So much for Disney being “completely behind” its Disney Infinity game series. The company has just announced that it’s pulling the plug on the Infinity line and is exiting the self-publishing console games business altogether. Doing so has resulted in a $147 million charge in the Walt Disney Company’s Q2 2016 earnings. Back in March, Disney suggested it would slow development of the “toys-to-life” game which first launched in 2013, but gave no indication it planned to walk away from the series entirely.
In a blog post, SVP John Blackburn expanded on the decision, saying “Our goal for Disney Infinity was to bring the best of Disney storytelling to life in homes around the world, and with your support we accomplished that.” Moving forward, Disney will transition its console strategy to exclusively focus on licensing — not direct publishing.
Disney Infinity has seen major new releases each year, introducing popular characters from Disney / Pixar films, the Marvel universe, and most recently integrating Star Wars characters in Disney Infinity 3.0. Only a month ago, Disney had pledged to make the 3.0 title its “biggest game ever” through upcoming downloadable content — a way to make up for the lack of a completely new version 4.0. Well, it seems that’s no longer the plan. But the company does plan to release previously announced character sets from Alice Through The Looking Glass later this month and Finding Dory in June. The rest of those updates, though? Not so much.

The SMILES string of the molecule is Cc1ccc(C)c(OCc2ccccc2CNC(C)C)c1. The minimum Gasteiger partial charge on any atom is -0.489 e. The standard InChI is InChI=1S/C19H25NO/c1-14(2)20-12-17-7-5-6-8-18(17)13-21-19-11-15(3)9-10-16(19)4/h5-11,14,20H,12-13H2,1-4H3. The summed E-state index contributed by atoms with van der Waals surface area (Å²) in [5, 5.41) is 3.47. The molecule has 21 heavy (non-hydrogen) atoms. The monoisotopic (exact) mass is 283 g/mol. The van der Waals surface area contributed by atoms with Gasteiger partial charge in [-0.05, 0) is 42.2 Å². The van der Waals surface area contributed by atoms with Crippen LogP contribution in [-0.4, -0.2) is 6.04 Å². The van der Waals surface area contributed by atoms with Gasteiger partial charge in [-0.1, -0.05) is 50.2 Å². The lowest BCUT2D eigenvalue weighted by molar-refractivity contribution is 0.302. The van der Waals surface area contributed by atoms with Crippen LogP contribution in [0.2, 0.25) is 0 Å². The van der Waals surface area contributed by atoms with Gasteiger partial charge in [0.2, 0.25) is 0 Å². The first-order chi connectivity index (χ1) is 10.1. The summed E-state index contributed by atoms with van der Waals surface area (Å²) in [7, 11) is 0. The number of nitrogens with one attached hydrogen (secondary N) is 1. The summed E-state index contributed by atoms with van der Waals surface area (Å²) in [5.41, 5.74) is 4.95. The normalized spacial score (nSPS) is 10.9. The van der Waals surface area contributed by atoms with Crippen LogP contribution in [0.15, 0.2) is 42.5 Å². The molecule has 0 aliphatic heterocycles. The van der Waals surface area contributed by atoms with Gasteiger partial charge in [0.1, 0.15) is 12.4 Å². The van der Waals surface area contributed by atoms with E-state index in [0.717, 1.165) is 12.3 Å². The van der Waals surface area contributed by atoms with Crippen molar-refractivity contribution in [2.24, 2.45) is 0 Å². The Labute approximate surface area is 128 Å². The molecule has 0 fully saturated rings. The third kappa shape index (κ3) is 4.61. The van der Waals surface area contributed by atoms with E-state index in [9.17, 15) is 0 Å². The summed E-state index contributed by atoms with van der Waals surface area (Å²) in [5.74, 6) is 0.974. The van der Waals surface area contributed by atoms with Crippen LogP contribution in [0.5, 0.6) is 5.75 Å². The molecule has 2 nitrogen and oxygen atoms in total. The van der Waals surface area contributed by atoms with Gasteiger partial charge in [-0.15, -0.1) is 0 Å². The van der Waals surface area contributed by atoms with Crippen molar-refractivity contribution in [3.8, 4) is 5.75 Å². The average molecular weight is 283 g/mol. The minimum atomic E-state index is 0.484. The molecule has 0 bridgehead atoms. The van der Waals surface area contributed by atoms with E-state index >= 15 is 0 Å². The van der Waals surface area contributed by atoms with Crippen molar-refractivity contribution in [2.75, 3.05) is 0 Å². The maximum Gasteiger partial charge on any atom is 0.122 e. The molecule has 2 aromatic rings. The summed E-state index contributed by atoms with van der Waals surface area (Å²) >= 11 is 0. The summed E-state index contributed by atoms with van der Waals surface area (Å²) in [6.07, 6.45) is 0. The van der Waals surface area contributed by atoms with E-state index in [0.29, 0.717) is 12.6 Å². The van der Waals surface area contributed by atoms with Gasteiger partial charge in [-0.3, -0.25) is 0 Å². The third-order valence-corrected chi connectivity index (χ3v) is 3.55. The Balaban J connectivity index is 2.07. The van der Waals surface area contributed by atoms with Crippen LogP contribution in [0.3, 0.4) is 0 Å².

That other popular toys-to-life series, Skylanders, remains in production and a huge hit for Activision. And though Disney is bailing on consoles for now, the company still has a presence in mobile gaming. “I want to again thank you for making Disney Infinity a part of your lives—and for adding to the Disney legacy by being a part of this community,” said Blackburn.
“After a thorough evaluation, we have modified our approach to console gaming and will transition exclusively to a licensing model. This shift in strategy means we will cease production of Disney Infinity, where the lack of growth in the toys-to-life market, coupled with high development costs, has created a challenging business model. This means that we will be shutting down Avalanche, our internal studio that developed the game. This was a difficult decision that we did not take lightly given the quality of Disney Infinity and its many passionate fans.”